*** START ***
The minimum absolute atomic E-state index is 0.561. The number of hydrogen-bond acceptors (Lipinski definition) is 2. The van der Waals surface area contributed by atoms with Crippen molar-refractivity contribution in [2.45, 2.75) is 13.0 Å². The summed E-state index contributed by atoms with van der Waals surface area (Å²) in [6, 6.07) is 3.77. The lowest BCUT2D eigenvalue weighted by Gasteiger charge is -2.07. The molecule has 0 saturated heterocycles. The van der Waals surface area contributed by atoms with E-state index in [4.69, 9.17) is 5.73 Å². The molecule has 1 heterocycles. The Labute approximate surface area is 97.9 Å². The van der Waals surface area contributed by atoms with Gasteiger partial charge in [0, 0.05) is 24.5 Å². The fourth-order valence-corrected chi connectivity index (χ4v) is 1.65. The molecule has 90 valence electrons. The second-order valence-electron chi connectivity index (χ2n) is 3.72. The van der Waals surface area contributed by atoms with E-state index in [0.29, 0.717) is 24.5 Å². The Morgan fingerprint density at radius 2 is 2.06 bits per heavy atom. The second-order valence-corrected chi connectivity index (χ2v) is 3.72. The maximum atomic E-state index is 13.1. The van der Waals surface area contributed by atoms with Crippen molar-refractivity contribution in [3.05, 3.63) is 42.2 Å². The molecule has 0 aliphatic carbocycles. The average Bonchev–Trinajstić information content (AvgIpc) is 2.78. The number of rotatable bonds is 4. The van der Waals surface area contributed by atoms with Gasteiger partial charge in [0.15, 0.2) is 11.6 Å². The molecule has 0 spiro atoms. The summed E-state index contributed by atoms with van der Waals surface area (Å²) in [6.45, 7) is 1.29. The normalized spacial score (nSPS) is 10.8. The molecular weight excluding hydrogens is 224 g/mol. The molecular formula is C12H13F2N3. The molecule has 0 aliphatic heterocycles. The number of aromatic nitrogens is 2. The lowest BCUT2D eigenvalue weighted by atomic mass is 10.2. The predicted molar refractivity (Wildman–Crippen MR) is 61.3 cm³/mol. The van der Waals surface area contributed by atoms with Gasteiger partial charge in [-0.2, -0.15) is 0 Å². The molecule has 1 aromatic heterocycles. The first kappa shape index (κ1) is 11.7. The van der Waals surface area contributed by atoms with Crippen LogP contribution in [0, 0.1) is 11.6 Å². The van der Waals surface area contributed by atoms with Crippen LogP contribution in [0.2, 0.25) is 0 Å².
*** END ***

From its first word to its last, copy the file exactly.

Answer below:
The minimum absolute atomic E-state index is 0.561. The number of hydrogen-bond acceptors (Lipinski definition) is 2. The van der Waals surface area contributed by atoms with Crippen molar-refractivity contribution in [2.45, 2.75) is 13.0 Å². The summed E-state index contributed by atoms with van der Waals surface area (Å²) in [6, 6.07) is 3.77. The lowest BCUT2D eigenvalue weighted by Gasteiger charge is -2.07. The molecule has 0 saturated heterocycles. The van der Waals surface area contributed by atoms with E-state index in [4.69, 9.17) is 5.73 Å². The molecule has 1 heterocycles. The Labute approximate surface area is 97.9 Å². The van der Waals surface area contributed by atoms with Gasteiger partial charge in [0, 0.05) is 24.5 Å². The fourth-order valence-corrected chi connectivity index (χ4v) is 1.65. The molecule has 90 valence electrons. The second-order valence-electron chi connectivity index (χ2n) is 3.72. The van der Waals surface area contributed by atoms with E-state index in [0.29, 0.717) is 24.5 Å². The Morgan fingerprint density at radius 2 is 2.06 bits per heavy atom. The second-order valence-corrected chi connectivity index (χ2v) is 3.72. The maximum atomic E-state index is 13.1. The van der Waals surface area contributed by atoms with Crippen molar-refractivity contribution in [3.05, 3.63) is 42.2 Å². The molecule has 0 aliphatic carbocycles. The average Bonchev–Trinajstić information content (AvgIpc) is 2.78. The number of rotatable bonds is 4. The van der Waals surface area contributed by atoms with Gasteiger partial charge in [0.15, 0.2) is 11.6 Å². The molecule has 0 spiro atoms. The summed E-state index contributed by atoms with van der Waals surface area (Å²) in [6.45, 7) is 1.29. The normalized spacial score (nSPS) is 10.8. The molecular weight excluding hydrogens is 224 g/mol. The molecular formula is C12H13F2N3. The molecule has 0 aliphatic heterocycles. The number of aromatic nitrogens is 2. The lowest BCUT2D eigenvalue weighted by atomic mass is 10.2. The predicted molar refractivity (Wildman–Crippen MR) is 61.3 cm³/mol. The van der Waals surface area contributed by atoms with Gasteiger partial charge in [-0.2, -0.15) is 0 Å². The molecule has 1 aromatic heterocycles. The first kappa shape index (κ1) is 11.7. The van der Waals surface area contributed by atoms with Crippen LogP contribution in [0, 0.1) is 11.6 Å². The van der Waals surface area contributed by atoms with Crippen LogP contribution in [0.2, 0.25) is 0 Å².